100 suns

Text-free, portrait-large photographs–many in dramatic full color, mainly crimson and black by land, clouded skies by sea–are the hundred metaphorical suns promised. Rather more than half of them disclose the proverbial mushroom cloud, luminous or vapor-borne. Each one is a prompt, distant shot of an American nuclear weapon explosion, made during the years from 1945 to 1962, until the Limited Test Ban Treaty quelled both public witness and most fallout through burial underground. The meticulous compiler–photographer Michael Light, whose book Full Moon drew wide praise–ordered his portraits here for visual effect. A contextual look discloses much of weapon development amid the politics of unbridled state power. Since 1945, with the first test and the two calamitous attacks on Japanese cities, the explosive energy ranged from Little Feller I, a test of a midget atomic rocket suited for one-man launch, up to H-bomb Mike, shown in five striking views from 1952. Mike, the first large American thermonuclear device, raised the ante as measured in tons of TNT, from a 10-ton truckload to a fanciful TNT-laden boxcar train 2,000 miles long, rattling past at full speed during two nights and one day. Numbers do not convey everything. The image that most compels a viewer is one from 1946 itself, the first postwar year. The U.S. Navy felt the need for a demonstration of the new atomic threat against warships (no H-bombs as yet). The Bikini Atoll test was duly prepared in the summer of 1946. One fast daylight snapshot from the air shows something near human scale. Against the huge foamy tower of seawater thrown upward, a few tiny black splinters are dwarfed. The furious waters reached and ruined them. Are they kayaks? They were in fact among the largest battleships ever sent to sea, Japan’s naval pride, anchored empty as targets. H-bomb tests are observed from 50 miles off; their images here are mostly colorful and complex layers of cloud formations out to the horizon. A few plates show witnesses, some of them troops set closer to the fireball than we would so casually plan today. The documentation is admirable. And Michael Light has put his own views briefly but clearly at the end of the book, recognizing that photographs tell only how things look: “When it’s all we have, however, it’s enough to help understanding. It exists. It happened. It is happening. May no further nuclear detonation photographs be made, ever.”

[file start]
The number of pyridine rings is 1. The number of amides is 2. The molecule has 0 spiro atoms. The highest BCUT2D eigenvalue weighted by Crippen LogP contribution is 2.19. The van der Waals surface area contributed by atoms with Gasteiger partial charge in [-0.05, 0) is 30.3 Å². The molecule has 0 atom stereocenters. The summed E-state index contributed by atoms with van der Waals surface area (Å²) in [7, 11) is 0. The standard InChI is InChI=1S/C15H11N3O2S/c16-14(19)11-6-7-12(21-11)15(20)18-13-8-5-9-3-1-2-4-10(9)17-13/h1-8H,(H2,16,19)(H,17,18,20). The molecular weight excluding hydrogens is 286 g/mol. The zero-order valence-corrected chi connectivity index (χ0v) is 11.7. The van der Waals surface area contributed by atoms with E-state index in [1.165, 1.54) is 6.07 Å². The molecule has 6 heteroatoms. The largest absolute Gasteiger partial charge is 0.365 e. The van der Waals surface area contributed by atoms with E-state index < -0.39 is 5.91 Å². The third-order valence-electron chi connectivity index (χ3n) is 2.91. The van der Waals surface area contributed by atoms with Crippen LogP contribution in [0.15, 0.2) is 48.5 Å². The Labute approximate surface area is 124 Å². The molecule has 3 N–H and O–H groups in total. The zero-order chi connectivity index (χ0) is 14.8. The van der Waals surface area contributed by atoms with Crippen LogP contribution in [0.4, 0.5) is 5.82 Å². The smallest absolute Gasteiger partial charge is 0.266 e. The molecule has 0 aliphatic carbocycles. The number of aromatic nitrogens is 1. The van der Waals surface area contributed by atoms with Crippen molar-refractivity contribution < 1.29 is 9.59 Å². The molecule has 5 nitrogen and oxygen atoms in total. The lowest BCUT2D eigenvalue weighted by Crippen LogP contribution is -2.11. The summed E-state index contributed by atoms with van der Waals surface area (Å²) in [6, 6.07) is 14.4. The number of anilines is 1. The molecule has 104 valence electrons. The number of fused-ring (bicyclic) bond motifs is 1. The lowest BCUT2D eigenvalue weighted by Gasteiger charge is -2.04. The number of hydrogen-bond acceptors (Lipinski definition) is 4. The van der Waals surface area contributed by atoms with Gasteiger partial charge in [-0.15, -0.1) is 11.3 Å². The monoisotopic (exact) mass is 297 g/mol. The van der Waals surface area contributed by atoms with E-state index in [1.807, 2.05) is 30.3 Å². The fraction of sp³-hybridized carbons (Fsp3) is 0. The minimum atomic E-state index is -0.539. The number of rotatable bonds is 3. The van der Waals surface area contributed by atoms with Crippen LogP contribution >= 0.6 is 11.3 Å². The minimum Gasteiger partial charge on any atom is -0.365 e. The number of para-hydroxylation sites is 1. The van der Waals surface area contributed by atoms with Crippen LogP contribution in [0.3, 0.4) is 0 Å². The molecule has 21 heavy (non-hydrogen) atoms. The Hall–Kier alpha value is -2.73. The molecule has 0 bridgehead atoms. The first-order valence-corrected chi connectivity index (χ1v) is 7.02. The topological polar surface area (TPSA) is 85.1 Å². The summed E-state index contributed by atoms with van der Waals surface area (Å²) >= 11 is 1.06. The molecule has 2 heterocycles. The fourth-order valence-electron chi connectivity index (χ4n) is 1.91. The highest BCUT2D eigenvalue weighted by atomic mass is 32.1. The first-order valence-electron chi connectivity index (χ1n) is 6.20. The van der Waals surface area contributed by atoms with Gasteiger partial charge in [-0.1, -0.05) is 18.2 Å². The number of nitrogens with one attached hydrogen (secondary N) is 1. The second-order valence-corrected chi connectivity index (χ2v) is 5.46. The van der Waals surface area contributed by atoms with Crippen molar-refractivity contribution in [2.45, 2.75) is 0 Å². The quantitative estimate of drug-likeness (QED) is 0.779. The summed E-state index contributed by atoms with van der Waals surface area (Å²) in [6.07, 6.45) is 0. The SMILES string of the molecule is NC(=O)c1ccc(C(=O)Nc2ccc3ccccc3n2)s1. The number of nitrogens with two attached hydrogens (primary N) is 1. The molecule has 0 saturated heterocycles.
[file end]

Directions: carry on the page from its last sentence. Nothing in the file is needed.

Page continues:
Text: Light Michael. pp. 208; hardcover. Publisher: Knopf, New York, 2003.

ISBN: 9781400041138| 1400041139

 65,00

ID: 12216

Product Description

Text-free, portrait-large photographs–many in dramatic full color, mainly crimson and black by land, clouded skies by sea–are the hundred metaphorical suns promised. Rather more than half of them disclose the proverbial mushroom cloud, luminous or vapor-borne. Each one is a prompt, distant shot of an American nuclear weapon explosion, made during the years from 1945 to 1962, until the Limited Test Ban Treaty quelled both public witness and most fallout through burial underground. The meticulous compiler–photographer Michael Light, whose book Full Moon drew wide praise–ordered his portraits here for visual effect. A contextual look discloses much of weapon development amid the politics of unbridled state power. Since 1945, with the first test and the two calamitous attacks on Japanese cities, the explosive energy ranged from Little Feller I, a test of a midget atomic rocket suited for one-man launch, up to H-bomb Mike, shown in five striking views from 1952. Mike, the first large American thermonuclear device, raised the ante as measured in tons of TNT, from a 10-ton truckload to a fanciful TNT-laden boxcar train 2,000 miles long, rattling past at full speed during two nights and one day. Numbers do not convey everything. The image that most compels a viewer is one from 1946 itself, the first postwar year. The U.S. Navy felt the need for a demonstration of the new atomic threat against warships (no H-bombs as yet). The Bikini Atoll test was duly prepared in the summer of 1946. One fast daylight snapshot from the air shows something near human scale. Against the huge foamy tower of seawater thrown upward, a few tiny black splinters are dwarfed. The furious waters reached and ruined them. Are they kayaks? They were in fact among the largest battleships ever sent to sea, Japan’s naval pride, anchored empty as targets. H-bomb tests are observed from 50 miles off; their images here are mostly colorful and complex layers of cloud formations out to the horizon. A few plates show witnesses, some of them troops set closer to the fireball than we would so casually plan today. The documentation is admirable. And Michael Light has put his own views briefly but clearly at the end of the book, recognizing that photographs tell only how things look: “When it’s all we have, however, it’s enough to help understanding. It exists. It happened. It is happening. May no further nuclear detonation photographs be made, ever.”